Sunday, September 9, 2012

The Genius of Monk

"A genius is the one most like himself."
Thelonious Monk

For years now, this famous document filled with curious scribbles, titled "MONK'S ADVICE," has been making its rounds on the internet. (One blogger discusses Thelonious Monk and some of the document's background here.) I've noticed the document pop up time and time again, and each time I read it, I get something new out of it. Today, the "genius" quote popped out at me.

Throughout life, we are constantly influenced by outside sources. We may emulate a personal hero, mimic a musician's melody, or draw knowledge from a famous quote (like right now, for example). Through imitation and emulation, we shape ourselves (musically and personally).

Outside influences push and pull us in many different directions. Sometimes these forces challenge us and change us for the better; other times they confuse us and throw us off of our path. At these times, I think it's important to look inwardly and go with your gut. Or, for you saps out there, go with your heart. Stick to your essence.

Alternatively, if you prefer rhymes:
"Today you are You; that is truer than true. There is no one alive who is Youer than You."
—Dr. Seuss
Musically, this means you should pursue the music that interests you the most. Do your best to branch out and become versatile, but realize that it's okay if not everything gels perfectly with your style. Realize that you have your own style.

For Monk, this meant embracing his own crazy, unorthodox style: percussive, fragmented, and completely unique.

Sunday, September 2, 2012


What is an interval?

An interval is the distance between two notes.

An improper method of measuring intervals on the piano. (There is no "inches to semitones" conversion.)

The smallest interval (in Western music) is the half step, also called a minor second. As you increase the number of half steps between two notes, the interval gets larger until, eventually, you arrive at an octave (12 half steps apart).

Each interval has its own distinct sound, and this aural aspect of intervals will be the focus of this post.

The following is a list of all the intervals (within the range of one octave; not beyond) and some examples of their corresponding aural identities.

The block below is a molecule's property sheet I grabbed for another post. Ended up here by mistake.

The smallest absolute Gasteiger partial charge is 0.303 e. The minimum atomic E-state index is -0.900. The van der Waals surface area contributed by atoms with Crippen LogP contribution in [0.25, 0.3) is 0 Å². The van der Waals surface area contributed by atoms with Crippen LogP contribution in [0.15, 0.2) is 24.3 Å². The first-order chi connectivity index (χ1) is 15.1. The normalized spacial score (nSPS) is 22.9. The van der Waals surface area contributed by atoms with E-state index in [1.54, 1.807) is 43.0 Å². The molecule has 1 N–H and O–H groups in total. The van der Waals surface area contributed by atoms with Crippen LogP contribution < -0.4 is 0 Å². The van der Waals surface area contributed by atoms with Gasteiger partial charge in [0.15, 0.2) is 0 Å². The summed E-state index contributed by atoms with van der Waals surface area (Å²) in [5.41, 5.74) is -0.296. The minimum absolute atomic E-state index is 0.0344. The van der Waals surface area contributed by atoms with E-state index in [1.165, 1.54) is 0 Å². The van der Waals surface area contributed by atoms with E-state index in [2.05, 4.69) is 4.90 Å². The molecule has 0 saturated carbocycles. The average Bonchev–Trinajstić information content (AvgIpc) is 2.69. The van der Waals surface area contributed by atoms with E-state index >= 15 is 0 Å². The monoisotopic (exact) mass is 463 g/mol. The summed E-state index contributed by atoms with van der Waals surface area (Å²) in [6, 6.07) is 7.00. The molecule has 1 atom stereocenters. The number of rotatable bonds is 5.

Intervals and Their Aural Identities
  • Unison (0 half steps): likely the easiest interval to identify aurally. It's the interval that's created when two people sing the same pitch. It's the interval that piano tuners try to achieve between all three strings of one key.
  • Minor 2nd (1 half step): a small, very dissonant interval. In solfeggio, it's the distance from ti to do.
  • Major 2nd (2 half steps): appears in the first two notes of a major scale.
    • Musical example: in the first line of "Happy Birthday," the interval from "-py" to "birth-" (and back down to "-day")
  • Minor 3rd (3 half steps): often used to establish a minor tonality and express sadness or grief. In a minor scale, it appears in the leap from the first note to the third note.
    • Musical example: the first two notes of the guitar riff from Deep Purple's "Smoke on the Water"
  • Major 3rd (4 half steps): often used to establish a major tonality and express happiness or joviality. In a major scale, it appears in the leap from the first note to the third note.
  • Perfect 4th (5 half steps): a rather stable, consonant interval.
  • Tritone (6 half steps): this interval presents itself either as an augmented 4th or as a diminished 5th. It it is so dissonant that, dating back to Medieval times, it has been dubbed "diabolus in musica" (the Devil in music). Since the interval has historically served as a symbol of evil, people often associate its sound with danger and the unknown.
  • Perfect 5th (7 half steps): a very stable interval.
    • Musical example: the "Winkie Chant"  from "The Wizard of Oz"
  • Minor 6th (8 half steps): in a second inversion minor triad, the distance from 5 up to 3 (solfeggio: mi up to do).
  • Major 6th (9 half steps): in a second inversion major triad, the distance from 5 up to 3 (solfeggio: sol up to mi).
  • Minor 7th (10 half steps): the inversion of a major second. In a dominant (major-minor) seventh chord, it appears in the leap from the root to the seventh. In this context, the minor 7th has a strong pull toward resolution (as in the following musical example).
    • Musical example: from "Somewhere" (Leonard Bernstein's "West Side Story"), the first two notes (There's... a...)
  • Major 7th (11 half steps): the inversion of a minor second. In a major seventh chord, it appears in the leap from the root to the seventh. In this context, the major 7th wants to resolve up to the consonant octave.
  • 8th/Octave (12 half steps): the leap from a note up or down to the next occurrence of the same note name.  The frequencies of two notes an octave apart have a ratio of 2:1.

Symphony of Intervals

I'll leave you with this video (audio only) of a symphony's pre-concert tuning and warm-up. Intervallically speaking, listen for the unisons created immediately after the tuning note is sounded, then listen for all other intervals as each musician warms up individually and deviates from the initial unison. The swirl of different tones and timbres is rather enchanting.

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